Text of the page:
Then came retirement and just 46 years after first wanting a TC I was in a position to own one, with just enough cash to buy it, perhaps enough time to maintain it and a wife who, somewhat reluctantly, agreed to let me get one. My aim was to find a car that I could drive and ‘tinker with’; in other words, one that had already been restored. I didn’t have the money, the time or the skills to do a restoration, as much as I would like to try. I looked at several cars that were either too expensive, too restored or needing too much work. By ’too restored’ I’m referring to a car that had been restored in the US and was too shiny, in a red that didn’t look right and was in a carpeted garage!
I’d seen a 1948 TC advertised on the Octagon Club web site, but it was a little further away than I really wanted to travel. However, after speaking to the owner I persuaded my wife to have a day out in that direction and we saw TC4985.
It was sequoia cream with green upholstery. After crawling over it, with my limited and theoretical knowledge of TCs, and being taken for a drive in it, I was hooked, just as my father knew I would be all those years before. So, in June 2015 I bought a TC. I toyed with the idea of driving TC4985 the 125 miles home to West Sussex, but decided to arrange to go with a local vehicle transporter to collect it. This was just as well, since after driving the car ten miles the brakes locked on!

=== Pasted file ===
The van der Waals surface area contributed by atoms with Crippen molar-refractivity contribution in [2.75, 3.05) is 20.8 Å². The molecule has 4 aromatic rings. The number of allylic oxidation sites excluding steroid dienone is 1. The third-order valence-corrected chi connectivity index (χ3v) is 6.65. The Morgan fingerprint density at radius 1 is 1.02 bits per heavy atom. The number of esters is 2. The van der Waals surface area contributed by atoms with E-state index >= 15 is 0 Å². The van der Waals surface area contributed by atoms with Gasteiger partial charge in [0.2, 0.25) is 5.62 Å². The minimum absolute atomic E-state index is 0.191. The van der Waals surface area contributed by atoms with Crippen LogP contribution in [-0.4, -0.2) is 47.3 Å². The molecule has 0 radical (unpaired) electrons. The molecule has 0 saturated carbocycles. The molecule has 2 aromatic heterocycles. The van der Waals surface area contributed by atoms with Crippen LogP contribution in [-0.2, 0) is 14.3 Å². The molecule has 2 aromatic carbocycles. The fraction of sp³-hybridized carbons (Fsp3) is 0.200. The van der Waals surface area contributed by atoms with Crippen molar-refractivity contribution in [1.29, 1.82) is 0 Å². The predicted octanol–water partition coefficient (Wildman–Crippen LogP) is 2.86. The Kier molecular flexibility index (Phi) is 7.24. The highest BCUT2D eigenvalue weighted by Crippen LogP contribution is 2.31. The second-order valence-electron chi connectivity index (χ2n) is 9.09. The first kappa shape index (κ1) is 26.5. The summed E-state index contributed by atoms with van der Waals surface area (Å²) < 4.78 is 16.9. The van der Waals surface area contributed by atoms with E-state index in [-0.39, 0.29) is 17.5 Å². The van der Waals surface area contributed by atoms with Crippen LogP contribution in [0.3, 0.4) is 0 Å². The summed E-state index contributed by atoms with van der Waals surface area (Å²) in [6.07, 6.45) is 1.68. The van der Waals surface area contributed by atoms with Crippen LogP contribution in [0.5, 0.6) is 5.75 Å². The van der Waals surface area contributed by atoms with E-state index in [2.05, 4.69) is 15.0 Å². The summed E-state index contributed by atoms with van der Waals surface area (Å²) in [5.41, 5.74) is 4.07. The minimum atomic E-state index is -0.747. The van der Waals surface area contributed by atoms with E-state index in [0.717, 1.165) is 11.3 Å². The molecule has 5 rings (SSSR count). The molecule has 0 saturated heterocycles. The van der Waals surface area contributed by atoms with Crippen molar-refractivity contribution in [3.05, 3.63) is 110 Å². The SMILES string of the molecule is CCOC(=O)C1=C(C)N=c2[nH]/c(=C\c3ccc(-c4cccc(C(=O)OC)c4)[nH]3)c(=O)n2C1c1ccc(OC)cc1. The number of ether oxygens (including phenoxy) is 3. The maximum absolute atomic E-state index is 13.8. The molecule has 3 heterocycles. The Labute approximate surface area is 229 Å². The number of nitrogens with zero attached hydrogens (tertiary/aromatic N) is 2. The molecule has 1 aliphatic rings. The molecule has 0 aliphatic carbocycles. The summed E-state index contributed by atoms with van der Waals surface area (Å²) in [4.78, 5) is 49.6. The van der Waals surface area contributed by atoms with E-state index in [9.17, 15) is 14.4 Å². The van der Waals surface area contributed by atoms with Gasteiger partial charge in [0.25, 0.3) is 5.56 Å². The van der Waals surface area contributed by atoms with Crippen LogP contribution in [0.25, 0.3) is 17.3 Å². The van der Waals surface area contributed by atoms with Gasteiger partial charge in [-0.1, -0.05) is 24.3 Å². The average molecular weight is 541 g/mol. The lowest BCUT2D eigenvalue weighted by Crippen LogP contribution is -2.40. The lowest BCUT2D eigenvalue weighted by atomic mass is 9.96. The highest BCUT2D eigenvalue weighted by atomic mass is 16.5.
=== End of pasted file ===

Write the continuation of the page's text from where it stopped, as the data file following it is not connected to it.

When I bought TC4985 I knew that originally, in March 1948, it had been exported to the USA (prior to the introduction of the EXU model in December) and had been brought back to the UK in 1990. From the receipts I knew that someone in East Sussex had done quite a lot of restoration on the car. Later I discovered that the car had been advertised as “an ideal restoration project”. In fact, it had no seats or floor and from the photo you can see that it had a significant amount of surface rust on the body panels.